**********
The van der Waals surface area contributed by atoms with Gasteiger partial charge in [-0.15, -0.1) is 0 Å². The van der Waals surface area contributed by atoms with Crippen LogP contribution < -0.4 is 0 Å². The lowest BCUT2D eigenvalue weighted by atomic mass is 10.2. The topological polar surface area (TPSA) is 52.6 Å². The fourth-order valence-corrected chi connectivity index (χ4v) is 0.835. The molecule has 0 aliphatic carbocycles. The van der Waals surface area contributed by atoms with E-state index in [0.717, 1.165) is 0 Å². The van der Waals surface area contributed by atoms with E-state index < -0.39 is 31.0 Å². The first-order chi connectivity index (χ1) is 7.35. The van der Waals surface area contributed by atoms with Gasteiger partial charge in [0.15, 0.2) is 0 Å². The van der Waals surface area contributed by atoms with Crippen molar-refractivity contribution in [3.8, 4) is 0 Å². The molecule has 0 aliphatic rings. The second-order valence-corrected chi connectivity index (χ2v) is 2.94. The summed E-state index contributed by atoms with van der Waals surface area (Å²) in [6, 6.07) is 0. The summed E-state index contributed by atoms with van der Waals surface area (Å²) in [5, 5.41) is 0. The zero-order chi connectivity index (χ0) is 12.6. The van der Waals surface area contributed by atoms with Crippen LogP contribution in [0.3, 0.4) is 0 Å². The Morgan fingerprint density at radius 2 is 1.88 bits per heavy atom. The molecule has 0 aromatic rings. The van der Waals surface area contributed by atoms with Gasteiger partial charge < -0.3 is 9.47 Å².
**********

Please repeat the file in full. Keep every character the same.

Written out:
The van der Waals surface area contributed by atoms with Gasteiger partial charge in [-0.15, -0.1) is 0 Å². The van der Waals surface area contributed by atoms with Crippen LogP contribution < -0.4 is 0 Å². The lowest BCUT2D eigenvalue weighted by atomic mass is 10.2. The topological polar surface area (TPSA) is 52.6 Å². The fourth-order valence-corrected chi connectivity index (χ4v) is 0.835. The molecule has 0 aliphatic carbocycles. The van der Waals surface area contributed by atoms with E-state index in [0.717, 1.165) is 0 Å². The van der Waals surface area contributed by atoms with E-state index < -0.39 is 31.0 Å². The first-order chi connectivity index (χ1) is 7.35. The van der Waals surface area contributed by atoms with Gasteiger partial charge in [0.15, 0.2) is 0 Å². The van der Waals surface area contributed by atoms with Crippen molar-refractivity contribution in [3.8, 4) is 0 Å². The molecule has 0 aliphatic rings. The second-order valence-corrected chi connectivity index (χ2v) is 2.94. The summed E-state index contributed by atoms with van der Waals surface area (Å²) in [6, 6.07) is 0. The summed E-state index contributed by atoms with van der Waals surface area (Å²) in [5, 5.41) is 0. The zero-order chi connectivity index (χ0) is 12.6. The van der Waals surface area contributed by atoms with Crippen LogP contribution in [0.3, 0.4) is 0 Å². The Morgan fingerprint density at radius 2 is 1.88 bits per heavy atom. The molecule has 0 aromatic rings. The van der Waals surface area contributed by atoms with Gasteiger partial charge < -0.3 is 9.47 Å².